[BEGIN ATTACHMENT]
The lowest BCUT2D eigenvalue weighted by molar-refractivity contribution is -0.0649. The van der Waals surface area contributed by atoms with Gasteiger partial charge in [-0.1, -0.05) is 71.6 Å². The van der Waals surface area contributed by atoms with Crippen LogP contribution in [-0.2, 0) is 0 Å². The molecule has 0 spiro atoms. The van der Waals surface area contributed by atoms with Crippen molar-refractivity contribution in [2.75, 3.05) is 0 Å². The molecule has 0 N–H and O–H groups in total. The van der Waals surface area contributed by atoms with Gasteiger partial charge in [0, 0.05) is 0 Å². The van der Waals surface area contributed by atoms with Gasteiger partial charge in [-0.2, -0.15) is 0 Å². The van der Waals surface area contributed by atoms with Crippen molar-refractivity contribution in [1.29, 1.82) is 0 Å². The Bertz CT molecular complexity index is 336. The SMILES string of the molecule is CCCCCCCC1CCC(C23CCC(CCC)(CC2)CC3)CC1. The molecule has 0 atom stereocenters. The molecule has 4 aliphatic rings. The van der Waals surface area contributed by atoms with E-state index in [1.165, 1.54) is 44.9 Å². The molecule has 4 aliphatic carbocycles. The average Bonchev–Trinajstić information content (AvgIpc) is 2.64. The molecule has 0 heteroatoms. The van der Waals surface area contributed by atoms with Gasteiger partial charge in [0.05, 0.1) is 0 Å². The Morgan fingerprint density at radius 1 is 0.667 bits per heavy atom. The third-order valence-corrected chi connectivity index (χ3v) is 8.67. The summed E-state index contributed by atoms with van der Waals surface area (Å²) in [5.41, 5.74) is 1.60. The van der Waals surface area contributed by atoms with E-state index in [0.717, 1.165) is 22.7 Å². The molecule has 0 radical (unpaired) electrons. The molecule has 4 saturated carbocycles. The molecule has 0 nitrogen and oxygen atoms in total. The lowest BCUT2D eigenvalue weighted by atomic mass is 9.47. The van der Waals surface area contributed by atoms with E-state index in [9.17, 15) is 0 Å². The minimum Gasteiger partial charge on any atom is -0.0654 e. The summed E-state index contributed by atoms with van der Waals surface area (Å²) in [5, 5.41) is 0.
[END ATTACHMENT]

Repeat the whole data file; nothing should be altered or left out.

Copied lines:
The lowest BCUT2D eigenvalue weighted by molar-refractivity contribution is -0.0649. The van der Waals surface area contributed by atoms with Gasteiger partial charge in [-0.1, -0.05) is 71.6 Å². The van der Waals surface area contributed by atoms with Crippen LogP contribution in [-0.2, 0) is 0 Å². The molecule has 0 spiro atoms. The van der Waals surface area contributed by atoms with Crippen molar-refractivity contribution in [2.75, 3.05) is 0 Å². The molecule has 0 N–H and O–H groups in total. The van der Waals surface area contributed by atoms with Gasteiger partial charge in [0, 0.05) is 0 Å². The van der Waals surface area contributed by atoms with Gasteiger partial charge in [-0.2, -0.15) is 0 Å². The van der Waals surface area contributed by atoms with Crippen molar-refractivity contribution in [1.29, 1.82) is 0 Å². The Bertz CT molecular complexity index is 336. The SMILES string of the molecule is CCCCCCCC1CCC(C23CCC(CCC)(CC2)CC3)CC1. The molecule has 0 atom stereocenters. The molecule has 4 aliphatic rings. The van der Waals surface area contributed by atoms with E-state index in [1.165, 1.54) is 44.9 Å². The molecule has 4 aliphatic carbocycles. The average Bonchev–Trinajstić information content (AvgIpc) is 2.64. The molecule has 0 heteroatoms. The van der Waals surface area contributed by atoms with Gasteiger partial charge in [0.05, 0.1) is 0 Å². The Morgan fingerprint density at radius 1 is 0.667 bits per heavy atom. The third-order valence-corrected chi connectivity index (χ3v) is 8.67. The summed E-state index contributed by atoms with van der Waals surface area (Å²) in [5.41, 5.74) is 1.60. The van der Waals surface area contributed by atoms with E-state index in [0.717, 1.165) is 22.7 Å². The molecule has 0 radical (unpaired) electrons. The molecule has 4 saturated carbocycles. The molecule has 0 nitrogen and oxygen atoms in total. The lowest BCUT2D eigenvalue weighted by atomic mass is 9.47. The van der Waals surface area contributed by atoms with E-state index in [9.17, 15) is 0 Å². The minimum Gasteiger partial charge on any atom is -0.0654 e. The summed E-state index contributed by atoms with van der Waals surface area (Å²) in [5, 5.41) is 0.